The Delhi High Court today termed as "unfortunate and sad" the holding of classes in JNU on its staircases amid an agitation against a decision to make at least 75 percent attendance a must for all the students.
Ruing the joint stir by the students and the teachers, the court said the manner in which the students, keen to attend classes, are being stopped is "very unfortunate."
Observing that this is not the way a university functions, a bench of Justice Rekha Palli asked the counsel for several JNU teachers to look into the issue and ask the students and faculty members not to block the way to class rooms.
"The manner in which students are being stopped is very unfortunate. This is not the way in which a university functions. Out of 8,000 students, 5,000 are not being allowed to enter. Its disturbing me," the judge said.
The court said the mode of protest was wrong as other students were approaching the court and saying they wanted to attend classes but were not being allowed to do so.
The court was hearing a plea by five professors of JNU's different disciplines challenging the December 12, 2017 decision of the varsity's Academic Council (AC), making 75 per cent attendance mandatory for students.
In their plea, the five professors have alleged that the decision was taken on the basis of "false and illegal minutes" contrary to the agenda and the proceedings of the 144th meeting of the Academic Council.
When senior advocate Kapil Sibal, appearing for the professors, said the sad part was that classes were taking place on staircases, the judge responded, "It is... It is really sad."
Pointing out that a lot of these students are working, Sibal asked how would they attend classes.
Maintaining that research programmes do not entail compulsory attendance, the senior advocate said the academic institutions does not work like this.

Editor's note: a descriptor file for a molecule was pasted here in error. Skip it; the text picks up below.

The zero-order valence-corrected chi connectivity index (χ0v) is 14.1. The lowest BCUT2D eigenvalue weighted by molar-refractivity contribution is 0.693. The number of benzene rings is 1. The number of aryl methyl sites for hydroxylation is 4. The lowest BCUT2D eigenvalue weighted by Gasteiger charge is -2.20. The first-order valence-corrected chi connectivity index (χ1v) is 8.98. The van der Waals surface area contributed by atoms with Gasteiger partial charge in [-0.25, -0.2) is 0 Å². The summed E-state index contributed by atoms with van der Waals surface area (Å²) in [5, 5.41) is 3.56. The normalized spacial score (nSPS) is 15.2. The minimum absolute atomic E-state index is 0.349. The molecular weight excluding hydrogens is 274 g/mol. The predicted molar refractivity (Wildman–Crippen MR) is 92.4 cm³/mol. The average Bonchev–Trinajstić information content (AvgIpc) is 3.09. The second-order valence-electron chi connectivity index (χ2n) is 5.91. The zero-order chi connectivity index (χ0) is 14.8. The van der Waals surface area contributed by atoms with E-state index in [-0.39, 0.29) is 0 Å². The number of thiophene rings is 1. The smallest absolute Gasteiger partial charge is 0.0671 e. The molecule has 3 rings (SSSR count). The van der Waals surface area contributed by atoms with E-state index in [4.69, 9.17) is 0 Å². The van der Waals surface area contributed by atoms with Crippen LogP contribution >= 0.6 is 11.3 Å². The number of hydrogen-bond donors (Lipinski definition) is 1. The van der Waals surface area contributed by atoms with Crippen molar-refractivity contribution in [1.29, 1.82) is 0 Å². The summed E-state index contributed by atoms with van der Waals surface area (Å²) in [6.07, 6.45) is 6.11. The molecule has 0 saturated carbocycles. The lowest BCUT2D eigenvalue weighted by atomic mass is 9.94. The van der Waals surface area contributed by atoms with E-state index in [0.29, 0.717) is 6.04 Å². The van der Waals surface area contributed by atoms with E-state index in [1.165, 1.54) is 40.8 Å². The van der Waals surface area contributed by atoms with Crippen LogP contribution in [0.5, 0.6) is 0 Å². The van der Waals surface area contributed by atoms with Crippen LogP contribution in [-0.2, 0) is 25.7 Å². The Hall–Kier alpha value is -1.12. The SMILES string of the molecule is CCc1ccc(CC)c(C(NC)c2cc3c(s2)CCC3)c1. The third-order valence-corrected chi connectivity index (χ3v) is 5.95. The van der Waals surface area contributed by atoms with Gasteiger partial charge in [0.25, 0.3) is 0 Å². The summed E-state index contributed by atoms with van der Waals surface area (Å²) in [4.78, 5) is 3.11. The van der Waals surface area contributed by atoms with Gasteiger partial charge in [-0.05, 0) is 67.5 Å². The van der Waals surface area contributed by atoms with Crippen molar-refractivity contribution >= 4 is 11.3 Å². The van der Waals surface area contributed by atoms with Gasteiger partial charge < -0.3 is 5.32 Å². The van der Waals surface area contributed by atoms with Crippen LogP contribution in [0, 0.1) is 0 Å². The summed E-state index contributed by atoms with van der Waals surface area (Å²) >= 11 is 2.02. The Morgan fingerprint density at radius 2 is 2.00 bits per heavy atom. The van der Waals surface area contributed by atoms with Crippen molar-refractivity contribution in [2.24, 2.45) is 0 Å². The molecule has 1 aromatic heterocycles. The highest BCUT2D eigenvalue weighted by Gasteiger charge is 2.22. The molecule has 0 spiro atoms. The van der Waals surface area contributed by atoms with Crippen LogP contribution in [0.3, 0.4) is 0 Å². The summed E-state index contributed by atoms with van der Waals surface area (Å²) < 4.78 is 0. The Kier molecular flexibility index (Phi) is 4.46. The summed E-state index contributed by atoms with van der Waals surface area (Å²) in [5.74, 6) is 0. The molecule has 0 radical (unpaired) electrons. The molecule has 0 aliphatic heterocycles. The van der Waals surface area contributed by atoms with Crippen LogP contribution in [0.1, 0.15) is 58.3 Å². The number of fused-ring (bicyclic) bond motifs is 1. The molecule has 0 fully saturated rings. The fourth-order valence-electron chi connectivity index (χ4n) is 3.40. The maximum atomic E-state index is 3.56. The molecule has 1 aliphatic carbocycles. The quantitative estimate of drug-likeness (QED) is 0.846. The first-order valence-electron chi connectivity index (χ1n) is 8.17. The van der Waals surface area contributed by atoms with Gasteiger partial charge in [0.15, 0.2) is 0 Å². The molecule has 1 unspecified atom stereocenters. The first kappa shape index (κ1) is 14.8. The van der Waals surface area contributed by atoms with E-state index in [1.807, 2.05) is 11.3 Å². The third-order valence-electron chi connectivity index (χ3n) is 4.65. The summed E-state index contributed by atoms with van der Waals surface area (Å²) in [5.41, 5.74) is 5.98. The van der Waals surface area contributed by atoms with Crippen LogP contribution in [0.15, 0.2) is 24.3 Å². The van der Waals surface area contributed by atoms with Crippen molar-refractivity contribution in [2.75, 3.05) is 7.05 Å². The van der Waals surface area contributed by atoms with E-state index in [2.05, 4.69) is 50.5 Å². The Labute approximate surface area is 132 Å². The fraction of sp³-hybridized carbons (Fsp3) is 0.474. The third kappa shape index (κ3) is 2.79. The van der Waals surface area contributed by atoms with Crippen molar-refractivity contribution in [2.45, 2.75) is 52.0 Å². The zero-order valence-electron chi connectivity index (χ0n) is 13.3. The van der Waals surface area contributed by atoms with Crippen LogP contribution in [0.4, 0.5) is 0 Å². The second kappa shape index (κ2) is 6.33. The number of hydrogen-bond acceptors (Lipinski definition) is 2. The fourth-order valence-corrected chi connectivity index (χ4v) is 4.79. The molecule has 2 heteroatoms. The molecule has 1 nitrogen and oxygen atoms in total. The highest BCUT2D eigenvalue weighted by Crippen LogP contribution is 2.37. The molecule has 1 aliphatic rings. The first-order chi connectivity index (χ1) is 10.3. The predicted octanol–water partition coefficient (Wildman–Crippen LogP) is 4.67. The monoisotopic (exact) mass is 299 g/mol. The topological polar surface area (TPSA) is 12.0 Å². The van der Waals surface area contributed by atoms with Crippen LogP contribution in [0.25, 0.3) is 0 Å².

"Is it not an important issue which requires a thorough discussion? In world-class universities, the system of attendance is no more. We want the matter to be sent back to the AC and it should be discussed thoroughly," he argued.
Central government standing counsel Monika Arora, appearing for the JNU, argued that as per the University Grants Commission (UGC) regulations, the attendance is compulsory and in fellowship programmes, leaves of 30 days too are allowed.
She said the 75 per cent attendance was made mandatory in the wake of the drop out rate among students touching an alarming level of 40 per cent with the professors complaining of consistence absence by students.
The court, however, said it did not have the expertise to decide the issue of attendance and it was the prerogative of the University's administration.
It asked the JNU's counsel to address it on the point whether a thorough discussion was held at the AC before taking the decision on attendance and listed the matter for tomorrow.
The plea was filed by five professors -- Kavita Singh (School of Arts and Aesthetics), Uday Kumar (Centre for English Studies, School of Language, Literature and Cultural Studies), Dhir Sarangi (School of Language, Literature and Cultural Studies), Pradip Kumar Datta (School of International Studies) and Sucheta Mahajan (School of Social Sciences).
It said the petitioners who were also the members of the University's AC, along with other members had written to the University administration that the minutes of meeting were factually incorrect and the AC must be convened to correct it.
In response to these demands, a circular was issued on February 8, 2018, threatening the students with reduction of their fellowships and other coercive steps, the petition said.
(This story has not been edited by Business Standard staff and is auto-generated from a syndicated feed.)